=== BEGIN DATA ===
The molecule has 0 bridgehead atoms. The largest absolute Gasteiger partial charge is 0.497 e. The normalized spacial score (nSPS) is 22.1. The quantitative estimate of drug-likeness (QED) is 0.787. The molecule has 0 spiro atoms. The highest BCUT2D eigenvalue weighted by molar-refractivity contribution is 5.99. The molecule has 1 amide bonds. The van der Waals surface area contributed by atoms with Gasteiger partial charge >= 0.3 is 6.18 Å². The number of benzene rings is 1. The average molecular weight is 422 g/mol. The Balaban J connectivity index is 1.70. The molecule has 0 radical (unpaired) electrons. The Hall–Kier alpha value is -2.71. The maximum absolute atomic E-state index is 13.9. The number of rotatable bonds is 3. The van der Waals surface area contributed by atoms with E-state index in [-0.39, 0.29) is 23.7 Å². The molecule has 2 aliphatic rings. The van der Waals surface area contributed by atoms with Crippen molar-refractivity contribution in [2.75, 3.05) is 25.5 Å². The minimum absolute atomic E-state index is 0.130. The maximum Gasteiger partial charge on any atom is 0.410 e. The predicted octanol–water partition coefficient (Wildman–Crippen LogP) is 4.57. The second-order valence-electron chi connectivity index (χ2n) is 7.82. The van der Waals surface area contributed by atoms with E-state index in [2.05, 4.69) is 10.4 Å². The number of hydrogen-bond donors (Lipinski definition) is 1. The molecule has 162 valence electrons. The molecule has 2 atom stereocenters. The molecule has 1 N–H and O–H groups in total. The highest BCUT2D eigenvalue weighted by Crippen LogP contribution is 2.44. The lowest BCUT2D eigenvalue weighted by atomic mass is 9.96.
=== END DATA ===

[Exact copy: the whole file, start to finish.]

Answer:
The molecule has 0 bridgehead atoms. The largest absolute Gasteiger partial charge is 0.497 e. The normalized spacial score (nSPS) is 22.1. The quantitative estimate of drug-likeness (QED) is 0.787. The molecule has 0 spiro atoms. The highest BCUT2D eigenvalue weighted by molar-refractivity contribution is 5.99. The molecule has 1 amide bonds. The van der Waals surface area contributed by atoms with Gasteiger partial charge >= 0.3 is 6.18 Å². The number of benzene rings is 1. The average molecular weight is 422 g/mol. The Balaban J connectivity index is 1.70. The molecule has 0 radical (unpaired) electrons. The Hall–Kier alpha value is -2.71. The maximum absolute atomic E-state index is 13.9. The number of rotatable bonds is 3. The van der Waals surface area contributed by atoms with E-state index in [-0.39, 0.29) is 23.7 Å². The molecule has 2 aliphatic rings. The van der Waals surface area contributed by atoms with Crippen molar-refractivity contribution in [2.75, 3.05) is 25.5 Å². The minimum absolute atomic E-state index is 0.130. The maximum Gasteiger partial charge on any atom is 0.410 e. The predicted octanol–water partition coefficient (Wildman–Crippen LogP) is 4.57. The second-order valence-electron chi connectivity index (χ2n) is 7.82. The van der Waals surface area contributed by atoms with E-state index in [2.05, 4.69) is 10.4 Å². The number of hydrogen-bond donors (Lipinski definition) is 1. The molecule has 162 valence electrons. The molecule has 2 atom stereocenters. The molecule has 1 N–H and O–H groups in total. The highest BCUT2D eigenvalue weighted by Crippen LogP contribution is 2.44. The lowest BCUT2D eigenvalue weighted by atomic mass is 9.96.